If sample2 is passed as input, three arrays of length len(rbins)-1 are returned:

\[\mathcal{M}_{11}(r), \ \mathcal{M}_{12}(r), \ \mathcal{M}_{22}(r),\]

the autocorrelation of sample1, the cross-correlation between sample1 and sample2, and the autocorrelation of sample2. If do_auto or do_cross is set to False, the appropriate result(s) is not returned.

Notes

Pairs are counted using marked_npairs_3d.

If the period argument is passed in, the ith coordinate of all points must be between 0 and period[i].

normalize_by indicates how to calculate \(\mathrm{XX}\). If normalize_by is ‘random_marks’, then \(\mathrm{XX} \equiv \mathcal{RR}\), and \(\mathcal{RR}\) is calculated by randomizing the marks among points according to the randomize_marks mask. This marked correlation function is then:

\[\mathcal{M}(r) \equiv \frac{\sum_{ij}f(m_i,m_j)}{\sum_{kl}f(m_k,m_l)}\]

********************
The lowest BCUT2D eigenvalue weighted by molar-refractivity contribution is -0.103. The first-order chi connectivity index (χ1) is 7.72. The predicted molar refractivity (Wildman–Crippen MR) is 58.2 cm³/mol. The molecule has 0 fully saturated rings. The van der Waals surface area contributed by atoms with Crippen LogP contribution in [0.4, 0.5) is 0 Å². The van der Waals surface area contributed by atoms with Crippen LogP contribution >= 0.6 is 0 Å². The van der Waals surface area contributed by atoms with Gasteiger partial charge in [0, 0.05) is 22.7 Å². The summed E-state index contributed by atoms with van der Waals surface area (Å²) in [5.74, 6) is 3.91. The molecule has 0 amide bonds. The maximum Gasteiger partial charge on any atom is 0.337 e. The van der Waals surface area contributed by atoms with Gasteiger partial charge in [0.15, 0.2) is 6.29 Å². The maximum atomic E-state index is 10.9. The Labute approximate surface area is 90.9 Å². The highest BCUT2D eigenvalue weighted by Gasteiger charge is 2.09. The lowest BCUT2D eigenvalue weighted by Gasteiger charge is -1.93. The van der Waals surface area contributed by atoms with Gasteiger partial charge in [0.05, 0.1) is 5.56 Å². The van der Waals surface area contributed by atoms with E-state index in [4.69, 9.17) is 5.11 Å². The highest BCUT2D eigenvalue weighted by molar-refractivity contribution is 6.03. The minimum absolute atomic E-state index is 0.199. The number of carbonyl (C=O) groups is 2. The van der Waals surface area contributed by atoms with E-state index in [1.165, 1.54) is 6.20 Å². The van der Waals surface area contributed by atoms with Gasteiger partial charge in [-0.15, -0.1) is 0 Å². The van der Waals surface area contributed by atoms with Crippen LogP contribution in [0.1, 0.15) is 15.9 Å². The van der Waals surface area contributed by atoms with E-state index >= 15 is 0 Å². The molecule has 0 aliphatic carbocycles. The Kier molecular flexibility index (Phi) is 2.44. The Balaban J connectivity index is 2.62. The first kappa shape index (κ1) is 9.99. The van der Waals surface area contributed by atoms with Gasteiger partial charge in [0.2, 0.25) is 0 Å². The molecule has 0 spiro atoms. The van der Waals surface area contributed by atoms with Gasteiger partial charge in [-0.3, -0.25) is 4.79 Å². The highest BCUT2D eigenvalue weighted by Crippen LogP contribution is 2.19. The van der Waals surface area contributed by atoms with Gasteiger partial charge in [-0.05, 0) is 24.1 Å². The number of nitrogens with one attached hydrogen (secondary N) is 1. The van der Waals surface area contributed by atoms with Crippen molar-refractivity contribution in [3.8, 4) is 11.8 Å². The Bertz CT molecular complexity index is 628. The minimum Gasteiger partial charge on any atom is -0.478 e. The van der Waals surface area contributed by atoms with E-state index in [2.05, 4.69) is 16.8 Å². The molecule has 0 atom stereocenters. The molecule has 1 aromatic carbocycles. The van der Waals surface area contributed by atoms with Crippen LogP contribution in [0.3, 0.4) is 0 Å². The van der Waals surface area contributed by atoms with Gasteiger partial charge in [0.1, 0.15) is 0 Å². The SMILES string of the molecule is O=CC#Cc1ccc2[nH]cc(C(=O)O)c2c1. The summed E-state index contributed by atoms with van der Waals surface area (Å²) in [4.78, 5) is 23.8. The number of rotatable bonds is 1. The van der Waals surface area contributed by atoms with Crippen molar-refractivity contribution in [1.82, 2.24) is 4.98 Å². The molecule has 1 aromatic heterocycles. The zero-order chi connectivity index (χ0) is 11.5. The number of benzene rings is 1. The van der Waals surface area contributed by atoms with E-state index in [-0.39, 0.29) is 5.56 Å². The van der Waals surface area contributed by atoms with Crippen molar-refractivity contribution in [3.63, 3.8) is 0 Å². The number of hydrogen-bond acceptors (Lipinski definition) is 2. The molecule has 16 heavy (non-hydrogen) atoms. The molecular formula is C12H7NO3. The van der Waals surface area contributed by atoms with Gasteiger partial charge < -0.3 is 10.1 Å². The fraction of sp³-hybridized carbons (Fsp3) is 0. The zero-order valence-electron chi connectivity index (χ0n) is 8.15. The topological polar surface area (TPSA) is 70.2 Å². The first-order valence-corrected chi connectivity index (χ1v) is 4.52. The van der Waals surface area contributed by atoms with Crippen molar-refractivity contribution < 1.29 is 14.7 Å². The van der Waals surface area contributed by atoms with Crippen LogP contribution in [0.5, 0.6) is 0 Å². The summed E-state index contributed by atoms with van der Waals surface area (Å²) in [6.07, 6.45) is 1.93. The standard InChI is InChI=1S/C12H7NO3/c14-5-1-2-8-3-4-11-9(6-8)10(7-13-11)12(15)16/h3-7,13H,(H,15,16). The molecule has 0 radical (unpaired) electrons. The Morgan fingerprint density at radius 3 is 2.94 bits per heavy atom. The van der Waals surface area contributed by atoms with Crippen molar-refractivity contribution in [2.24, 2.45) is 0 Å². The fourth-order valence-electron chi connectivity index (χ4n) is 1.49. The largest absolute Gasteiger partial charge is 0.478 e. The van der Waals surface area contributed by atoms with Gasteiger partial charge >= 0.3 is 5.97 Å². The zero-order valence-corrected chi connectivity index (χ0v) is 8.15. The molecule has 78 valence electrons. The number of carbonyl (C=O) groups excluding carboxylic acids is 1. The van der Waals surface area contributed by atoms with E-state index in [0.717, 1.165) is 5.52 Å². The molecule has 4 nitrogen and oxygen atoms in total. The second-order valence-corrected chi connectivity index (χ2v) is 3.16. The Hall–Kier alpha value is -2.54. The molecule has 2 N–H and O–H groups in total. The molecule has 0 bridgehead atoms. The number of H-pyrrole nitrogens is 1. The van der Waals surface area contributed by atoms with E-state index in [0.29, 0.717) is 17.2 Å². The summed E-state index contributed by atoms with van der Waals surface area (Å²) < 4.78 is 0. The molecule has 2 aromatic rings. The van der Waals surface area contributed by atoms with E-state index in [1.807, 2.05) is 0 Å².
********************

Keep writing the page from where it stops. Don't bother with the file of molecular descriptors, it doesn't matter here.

where the sum in the numerator is of pairs \(i,j\) with separation \(r\), and marks \(m_i,m_j\). \(f()\) is the marking function, weight_func_id. The sum in the denominator is over an equal number of random pairs \(k,l\). The calculation of this sum can be done multiple times, by setting the iterations parameter. The mean of the sum is then taken amongst iterations and used in the calculation.

If normalize_by is ‘number_counts’, then \(\mathrm{XX} \equiv \mathrm{DD}\) is calculated by counting total number of pairs using npairs_3d. This is:

\[\mathcal{M}(r) \equiv \frac{\sum_{ij}f(m_i,m_j)}{\sum_{ij} 1},\]

There are multiple marking functions available. In general, each requires a different number of marks per point, N_marks. The marking function gets passed two vectors per pair, w1 and w2, of length N_marks and return a float. The available marking functions, weight_func_id and the associated integer ID numbers are:

  1. multiplicaitive weights (N_marks = 1)
    \[f(w_1,w_2) = w_1[0] \times w_2[0]\]
  2. summed weights (N_marks = 1)
    \[f(w_1,w_2) = w_1[0] + w_2[0]\]
  3. equality weights (N_marks = 2)
    \[\begin{split}f(w_1,w_2) = \left \{ \begin{array}{ll} w_1[1]\times w_2[1] & : w_1[0] = w_2[0] \\ 0.0 & : w_1[0] \neq w_2[0] \\ \end{array} \right.\end{split}\]
  4. inequality weights (N_marks = 2)
    \[\begin{split}f(w_1,w_2) = \left \{ \begin{array}{ll} w_1[1]\times w_2[1] & : w_1[0] \neq w_2[0] \\ 0.0 & : w_1[0] = w_2[0] \\ \end{array} \right.\end{split}\]
  5. greater than weights (N_marks = 2)